The plan seemed too simple to be sane: take the National Palace in Managua in broad daylight with a force of only twenty-six, and hold the members of the House of Deputies hostage in exchange for the release of all political prisoners. The National Palace, a tasteless old building with pretensions of grandeur, takes up a whole block. The edifice is flanked by numerous windows; the columned façade of this banana parthenon looks out upon the desolate Square of the Republic. Besides the Senate, on the ground floor, and the Chamber of Deputies, on the first, it houses the Exchequer, the Ministry of the Interior and the Directorate-General of Revenue. Of all the Government buildings in Managua, it is the most public and the most heavily staffed. There is always a policeman, armed with a shotgun, stationed at every entrance, two more on the staircases leading to the first floor and several of the Ministers’ and Deputies’ armed bodyguards wander about the place. During working hours, between the basement, hallways and offices, no fewer than 3,000 people, employees and members of the general public are in the building. However, the leadership of the Sandinista National Liberation Front (snlf) did not consider the storming of this marketplace of bureaucracy insanely simple, but just the opposite: a crazy masterstroke.

The plan, in fact, had been conceived and proposed initially in 1970 by the experienced militant, Edén Pastora. But it was only put into effect when it became all too clear that the us had decided to help Somoza remain on his blood-stained throne until 1981. ‘Let those who speculate on my health make no mistake’, the dictator had said after his recent visit to Washington. ‘Others are faring much worse’, he added arrogantly, very much in character. Shortly after this, three loans of forty, fifty and sixty million dollars were announced. But the final insult was President Carter’s personal letter, congratulating Somoza on the improvement of human rights in Nicaragua. Encouraged by a remarkable upsurge in popular unrest, the snlf’s national leadership decided on the need for a forceful response. It ordered the implementation of the ‘moth-balled’ plan that had been postponed time and time again over the last eight years. Since the objective was to kidnap the régime’s parliamentarians, the plan was christened with the code-name Operation Pigsty.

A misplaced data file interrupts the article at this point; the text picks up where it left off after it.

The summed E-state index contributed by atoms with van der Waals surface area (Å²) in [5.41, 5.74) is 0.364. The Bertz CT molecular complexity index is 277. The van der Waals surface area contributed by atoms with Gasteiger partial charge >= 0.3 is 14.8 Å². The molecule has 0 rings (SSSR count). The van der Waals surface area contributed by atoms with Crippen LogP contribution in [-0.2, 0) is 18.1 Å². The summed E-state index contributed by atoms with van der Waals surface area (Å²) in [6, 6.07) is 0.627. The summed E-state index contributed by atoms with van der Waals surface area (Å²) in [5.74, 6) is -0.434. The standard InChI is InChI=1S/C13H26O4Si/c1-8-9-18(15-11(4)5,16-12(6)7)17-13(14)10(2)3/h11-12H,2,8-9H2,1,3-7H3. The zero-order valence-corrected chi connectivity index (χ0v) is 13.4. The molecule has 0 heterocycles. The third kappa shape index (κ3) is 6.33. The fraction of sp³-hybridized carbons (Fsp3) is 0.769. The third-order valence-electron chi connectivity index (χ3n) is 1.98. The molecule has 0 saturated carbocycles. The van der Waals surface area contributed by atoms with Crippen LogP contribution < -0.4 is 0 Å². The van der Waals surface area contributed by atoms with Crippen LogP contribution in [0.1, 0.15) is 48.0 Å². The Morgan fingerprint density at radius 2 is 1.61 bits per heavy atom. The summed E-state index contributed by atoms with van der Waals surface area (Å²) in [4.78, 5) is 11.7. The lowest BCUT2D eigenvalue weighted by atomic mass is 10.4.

Responsibility for the operation fell upon three tried and tested militants. The first was the plan’s author, who was to take command. His real name, Edén Pastora, seems like a poet’s pseudonym in the homeland of Rubén Darío.footnote1 A man of forty-two, he has been an active revolutionary militant for the past twenty years. Pastora’s marvellous sense of humour cannot obscure his aptitude for command. Born of a conservative family, Jesuit-educated at secondary school, he went on to study medicine at the University of Guadalajara, Mexico. His three years of university education was in fact spread over five years, since he interrupted it several times to return to guerrilla warfare in his country: only when defeated would he return to medical school. His earliest memory from the age of seven was the death of his father, murdered by the National Guard of Anastasio Somoza García. As commander of the operation, he would become number ‘Zero’, following snlf convention.